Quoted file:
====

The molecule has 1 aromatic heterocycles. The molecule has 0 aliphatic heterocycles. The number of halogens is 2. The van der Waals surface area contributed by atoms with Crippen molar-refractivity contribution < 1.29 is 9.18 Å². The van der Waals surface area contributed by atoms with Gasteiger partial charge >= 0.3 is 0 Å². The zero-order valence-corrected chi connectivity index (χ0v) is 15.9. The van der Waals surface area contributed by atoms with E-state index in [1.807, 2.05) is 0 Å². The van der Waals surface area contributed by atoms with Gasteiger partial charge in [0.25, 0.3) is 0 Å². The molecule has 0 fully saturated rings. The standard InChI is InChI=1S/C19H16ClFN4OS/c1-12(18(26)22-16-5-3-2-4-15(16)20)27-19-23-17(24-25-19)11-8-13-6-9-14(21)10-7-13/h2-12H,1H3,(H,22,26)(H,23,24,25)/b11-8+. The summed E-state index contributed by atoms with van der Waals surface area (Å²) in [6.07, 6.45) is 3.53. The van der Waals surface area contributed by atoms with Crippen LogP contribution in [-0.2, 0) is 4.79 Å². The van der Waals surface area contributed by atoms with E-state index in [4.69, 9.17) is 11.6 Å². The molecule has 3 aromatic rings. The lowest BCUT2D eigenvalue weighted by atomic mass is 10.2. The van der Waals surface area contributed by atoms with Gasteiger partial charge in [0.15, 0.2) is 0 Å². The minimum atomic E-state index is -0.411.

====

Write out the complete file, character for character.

The molecule has 1 aromatic heterocycles. The molecule has 0 aliphatic heterocycles. The number of halogens is 2. The van der Waals surface area contributed by atoms with Crippen molar-refractivity contribution < 1.29 is 9.18 Å². The van der Waals surface area contributed by atoms with Gasteiger partial charge >= 0.3 is 0 Å². The zero-order valence-corrected chi connectivity index (χ0v) is 15.9. The van der Waals surface area contributed by atoms with E-state index in [1.807, 2.05) is 0 Å². The van der Waals surface area contributed by atoms with Gasteiger partial charge in [0.25, 0.3) is 0 Å². The molecule has 0 fully saturated rings. The standard InChI is InChI=1S/C19H16ClFN4OS/c1-12(18(26)22-16-5-3-2-4-15(16)20)27-19-23-17(24-25-19)11-8-13-6-9-14(21)10-7-13/h2-12H,1H3,(H,22,26)(H,23,24,25)/b11-8+. The summed E-state index contributed by atoms with van der Waals surface area (Å²) in [6.07, 6.45) is 3.53. The van der Waals surface area contributed by atoms with Crippen LogP contribution in [-0.2, 0) is 4.79 Å². The van der Waals surface area contributed by atoms with E-state index in [4.69, 9.17) is 11.6 Å². The molecule has 3 aromatic rings. The lowest BCUT2D eigenvalue weighted by atomic mass is 10.2. The van der Waals surface area contributed by atoms with Gasteiger partial charge in [0.15, 0.2) is 0 Å². The minimum atomic E-state index is -0.411.